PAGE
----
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Extracellular vesicles are increased in the serum of children with autism spectrum disorder, contain mitochondrial DNA, and stimulate human microglia to secrete IL-1β
Journal of Neuroinflammation volume 15, Article number: 239 (2018)
Autism spectrum disorder (ASD) has been associated with brain inflammation as indicated by the activation of microglia, but the triggers are not known. Extracellular vesicles (EVs) are secreted from many cells in the blood and other biological fluids and carry molecules that could influence the function of target cells. EVs have been recently implicated in several diseases, but their presence or function in ASD has not been studied.
EVs were isolated from the serum of children with ASD (n = 20, 16 males and 4 females, 4–12 years old) and unrelated age and sex-matched normotypic controls (n = 8, 6 males and 2 females, 4–12 years old) using the exoEasy Qiagen kit. EVs were characterized by determining the CD9 and CD81 membrane-associated markers with Western blot analysis, while their morphology and size were assessed by transmission electron microscopy (TEM). Human microglia SV40 were cultured for 24 h and then stimulated with EVs (1 or 5 μg/mL), quantitated as total EV-associated protein, for 24 or 48 h. IL-1β secretion was measured by ELISA. The results were analyzed using the Mann-Whitney U non-parametric test, and all statistical analyses were performed using Graph Pad Prism 5.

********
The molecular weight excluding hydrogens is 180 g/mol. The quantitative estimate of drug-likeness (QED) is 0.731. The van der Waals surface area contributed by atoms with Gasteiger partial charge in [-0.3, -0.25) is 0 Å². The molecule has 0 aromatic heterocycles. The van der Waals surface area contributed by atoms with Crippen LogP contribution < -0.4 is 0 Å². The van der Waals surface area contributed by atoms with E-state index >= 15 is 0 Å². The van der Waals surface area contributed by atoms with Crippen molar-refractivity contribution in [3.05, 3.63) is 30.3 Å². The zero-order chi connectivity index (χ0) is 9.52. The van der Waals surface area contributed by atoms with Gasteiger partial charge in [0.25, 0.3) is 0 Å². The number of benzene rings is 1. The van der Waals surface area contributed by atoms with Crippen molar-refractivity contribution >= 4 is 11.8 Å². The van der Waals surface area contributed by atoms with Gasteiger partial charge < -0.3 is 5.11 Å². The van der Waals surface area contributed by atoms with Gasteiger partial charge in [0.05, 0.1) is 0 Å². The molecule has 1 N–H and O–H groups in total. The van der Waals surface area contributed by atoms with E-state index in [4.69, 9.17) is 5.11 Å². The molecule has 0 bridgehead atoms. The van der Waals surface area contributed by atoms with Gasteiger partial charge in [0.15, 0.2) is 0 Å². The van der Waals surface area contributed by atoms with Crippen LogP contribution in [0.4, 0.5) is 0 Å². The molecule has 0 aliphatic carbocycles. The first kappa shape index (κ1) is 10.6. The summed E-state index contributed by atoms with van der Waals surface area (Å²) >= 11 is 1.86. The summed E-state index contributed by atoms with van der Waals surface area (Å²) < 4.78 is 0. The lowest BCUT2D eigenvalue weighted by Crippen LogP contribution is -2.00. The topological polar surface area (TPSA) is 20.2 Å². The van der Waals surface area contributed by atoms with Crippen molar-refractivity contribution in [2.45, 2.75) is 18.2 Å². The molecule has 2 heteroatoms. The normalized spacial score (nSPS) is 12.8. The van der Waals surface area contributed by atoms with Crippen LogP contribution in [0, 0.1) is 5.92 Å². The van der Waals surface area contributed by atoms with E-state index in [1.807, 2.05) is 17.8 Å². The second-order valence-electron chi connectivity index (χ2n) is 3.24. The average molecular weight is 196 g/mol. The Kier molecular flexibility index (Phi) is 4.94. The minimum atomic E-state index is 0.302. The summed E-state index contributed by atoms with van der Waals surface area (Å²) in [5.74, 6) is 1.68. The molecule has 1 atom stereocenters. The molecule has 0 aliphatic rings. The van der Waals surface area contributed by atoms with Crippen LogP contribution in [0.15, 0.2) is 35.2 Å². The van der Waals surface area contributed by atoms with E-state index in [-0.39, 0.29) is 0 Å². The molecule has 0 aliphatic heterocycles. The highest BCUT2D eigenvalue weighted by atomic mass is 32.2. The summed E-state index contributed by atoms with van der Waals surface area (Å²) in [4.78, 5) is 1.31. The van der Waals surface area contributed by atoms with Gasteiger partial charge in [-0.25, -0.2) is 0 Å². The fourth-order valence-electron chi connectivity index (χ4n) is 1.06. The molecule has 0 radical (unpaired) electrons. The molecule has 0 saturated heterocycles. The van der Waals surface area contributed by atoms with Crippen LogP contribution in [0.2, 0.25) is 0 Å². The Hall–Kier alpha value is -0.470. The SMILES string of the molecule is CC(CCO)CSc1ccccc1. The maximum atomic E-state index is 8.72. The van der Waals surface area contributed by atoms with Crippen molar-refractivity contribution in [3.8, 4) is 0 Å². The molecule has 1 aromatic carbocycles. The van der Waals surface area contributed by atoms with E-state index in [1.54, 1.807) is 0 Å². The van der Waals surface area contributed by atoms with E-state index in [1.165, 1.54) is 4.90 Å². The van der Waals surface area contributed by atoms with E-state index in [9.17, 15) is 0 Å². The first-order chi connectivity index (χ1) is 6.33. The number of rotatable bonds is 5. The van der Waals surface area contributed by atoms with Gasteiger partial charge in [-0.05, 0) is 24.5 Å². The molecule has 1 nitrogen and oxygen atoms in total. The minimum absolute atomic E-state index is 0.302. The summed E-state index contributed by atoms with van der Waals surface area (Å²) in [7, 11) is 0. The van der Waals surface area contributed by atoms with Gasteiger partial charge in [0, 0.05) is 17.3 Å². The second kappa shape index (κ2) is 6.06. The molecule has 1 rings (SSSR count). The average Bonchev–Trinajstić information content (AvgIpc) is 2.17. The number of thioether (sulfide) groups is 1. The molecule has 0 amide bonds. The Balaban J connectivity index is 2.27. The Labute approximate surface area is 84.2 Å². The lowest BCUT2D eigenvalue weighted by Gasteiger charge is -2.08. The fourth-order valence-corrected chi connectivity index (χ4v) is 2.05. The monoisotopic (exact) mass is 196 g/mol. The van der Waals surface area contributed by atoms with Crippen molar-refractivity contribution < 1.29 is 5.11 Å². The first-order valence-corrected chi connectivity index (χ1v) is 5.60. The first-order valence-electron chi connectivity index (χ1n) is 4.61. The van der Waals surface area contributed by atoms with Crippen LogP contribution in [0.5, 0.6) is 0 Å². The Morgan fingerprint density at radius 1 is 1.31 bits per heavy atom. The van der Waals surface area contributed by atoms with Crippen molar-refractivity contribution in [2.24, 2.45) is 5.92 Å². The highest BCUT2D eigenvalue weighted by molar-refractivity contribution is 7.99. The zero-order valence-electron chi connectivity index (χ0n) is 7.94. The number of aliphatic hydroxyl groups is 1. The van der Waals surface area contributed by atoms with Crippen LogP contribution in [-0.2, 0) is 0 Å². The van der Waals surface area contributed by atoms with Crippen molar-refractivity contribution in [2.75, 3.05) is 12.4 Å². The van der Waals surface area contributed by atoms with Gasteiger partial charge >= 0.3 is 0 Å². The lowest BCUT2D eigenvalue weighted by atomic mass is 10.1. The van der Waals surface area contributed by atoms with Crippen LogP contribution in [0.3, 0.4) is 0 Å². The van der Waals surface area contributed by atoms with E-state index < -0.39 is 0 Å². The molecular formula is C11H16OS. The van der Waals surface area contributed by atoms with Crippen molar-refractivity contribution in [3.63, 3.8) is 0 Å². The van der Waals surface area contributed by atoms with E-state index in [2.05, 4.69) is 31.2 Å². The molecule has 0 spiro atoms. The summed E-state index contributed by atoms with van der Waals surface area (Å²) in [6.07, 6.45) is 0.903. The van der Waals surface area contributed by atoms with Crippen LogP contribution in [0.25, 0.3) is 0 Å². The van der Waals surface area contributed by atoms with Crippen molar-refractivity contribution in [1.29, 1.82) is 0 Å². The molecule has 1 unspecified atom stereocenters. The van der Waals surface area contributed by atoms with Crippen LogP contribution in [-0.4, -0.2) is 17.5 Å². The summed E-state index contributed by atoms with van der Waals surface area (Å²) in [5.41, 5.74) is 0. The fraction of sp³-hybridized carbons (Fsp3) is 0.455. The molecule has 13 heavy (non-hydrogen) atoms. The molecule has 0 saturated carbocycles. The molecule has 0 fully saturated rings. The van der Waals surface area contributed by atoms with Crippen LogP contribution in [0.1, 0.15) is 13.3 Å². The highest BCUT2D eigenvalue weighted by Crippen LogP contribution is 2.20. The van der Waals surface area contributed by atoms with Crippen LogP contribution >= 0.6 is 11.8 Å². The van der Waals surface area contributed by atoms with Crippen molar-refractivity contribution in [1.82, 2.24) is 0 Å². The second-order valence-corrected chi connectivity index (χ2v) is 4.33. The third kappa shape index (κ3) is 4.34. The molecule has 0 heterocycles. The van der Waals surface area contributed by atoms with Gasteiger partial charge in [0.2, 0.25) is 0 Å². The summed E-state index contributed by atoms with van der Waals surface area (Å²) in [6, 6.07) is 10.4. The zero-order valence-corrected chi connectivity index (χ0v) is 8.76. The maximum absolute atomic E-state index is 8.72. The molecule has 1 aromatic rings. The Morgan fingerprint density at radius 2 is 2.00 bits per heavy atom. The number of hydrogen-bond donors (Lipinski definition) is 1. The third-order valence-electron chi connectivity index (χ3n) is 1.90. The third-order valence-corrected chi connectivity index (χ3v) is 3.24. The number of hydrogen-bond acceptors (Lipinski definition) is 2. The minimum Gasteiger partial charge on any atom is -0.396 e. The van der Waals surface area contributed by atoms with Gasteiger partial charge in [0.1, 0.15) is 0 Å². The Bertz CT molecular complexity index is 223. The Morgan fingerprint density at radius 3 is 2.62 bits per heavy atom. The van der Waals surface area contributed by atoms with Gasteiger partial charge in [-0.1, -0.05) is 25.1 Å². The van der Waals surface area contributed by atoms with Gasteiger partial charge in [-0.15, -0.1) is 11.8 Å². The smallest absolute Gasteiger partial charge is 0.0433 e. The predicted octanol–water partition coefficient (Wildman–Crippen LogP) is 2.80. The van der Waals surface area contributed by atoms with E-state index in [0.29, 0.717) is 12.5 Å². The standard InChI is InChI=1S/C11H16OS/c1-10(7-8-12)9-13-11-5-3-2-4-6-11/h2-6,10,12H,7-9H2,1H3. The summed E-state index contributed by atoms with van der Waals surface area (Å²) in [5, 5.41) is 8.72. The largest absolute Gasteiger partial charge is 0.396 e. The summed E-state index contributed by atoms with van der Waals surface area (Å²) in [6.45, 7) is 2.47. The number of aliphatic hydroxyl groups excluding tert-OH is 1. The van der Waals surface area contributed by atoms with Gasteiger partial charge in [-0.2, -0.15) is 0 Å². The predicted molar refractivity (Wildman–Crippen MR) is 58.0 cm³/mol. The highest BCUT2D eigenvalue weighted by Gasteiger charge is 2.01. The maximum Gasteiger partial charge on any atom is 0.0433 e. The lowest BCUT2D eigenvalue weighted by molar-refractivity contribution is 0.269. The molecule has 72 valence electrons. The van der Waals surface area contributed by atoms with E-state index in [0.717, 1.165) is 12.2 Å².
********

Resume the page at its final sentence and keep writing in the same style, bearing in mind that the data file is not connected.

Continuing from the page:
EVs were isolated and shown to be spherical structures (about 100 nm) surrounded by a membrane. Total EV-associated protein was found to be significantly increased (p = 0.02) in patients as compared to normotypic controls. EVs (5 μg/mL) isolated from the serum of patients with ASD stimulated cultured human microglia to secrete significantly more of the pro-inflammatory cytokine interleukin IL-1β (163.5 ± 13.34 pg/mL) as compared to the control (117.7 ± 3.96 pg/mL, p < 0.0001). The amount of mitochondrial DNA (mtDNA7S) contained in EVs from children with ASD was found to be increased (p = 0.046) compared to the normotypic controls.
These findings provide novel information that may help explain what triggers inflammation in the brain of children with ASD and could lead to novel effective treatments.
Autism spectrum disorder (ASD) is a pervasive neurodevelopmental disorder characterized by deficits in communication, as well as the presence of restricted, repetitive behaviors [1,2,3]. The prevalence of ASD in the USA was recently estimated to be 1 in about 59 children . Numerous gene mutations have been identified in patients with ASD, but no direct link has so far been uncovered [5,6,7]. The lack of reliable biomarkers  and specific pathogenesis for ASD , as well as the existence of subgroups or comorbidities , makes the diagnosis, staging, and treatment of ASD difficult. As a result, the annual economic burden for ASD was estimated at $268 billion for 2015 and projected at $416 billion in 2025 .
Abnormal microglial growth and activation indicating inflammation has been reported in the brain of patients with ASD since 2005 [12,13,14,15,16]. However, what stimulates microglia remains unknown. Some of the triggers for microglia activation could be mediators secreted from mast cells (MC), [17, 18] interaction of which with microglia is considered to have an important role in neuroinflammation . One trigger of microglia could be mitochondrial DNA (mtDNA), which we had previously reported to be secreted from stimulated MC , and shown to be increased in the serum of children with ASD .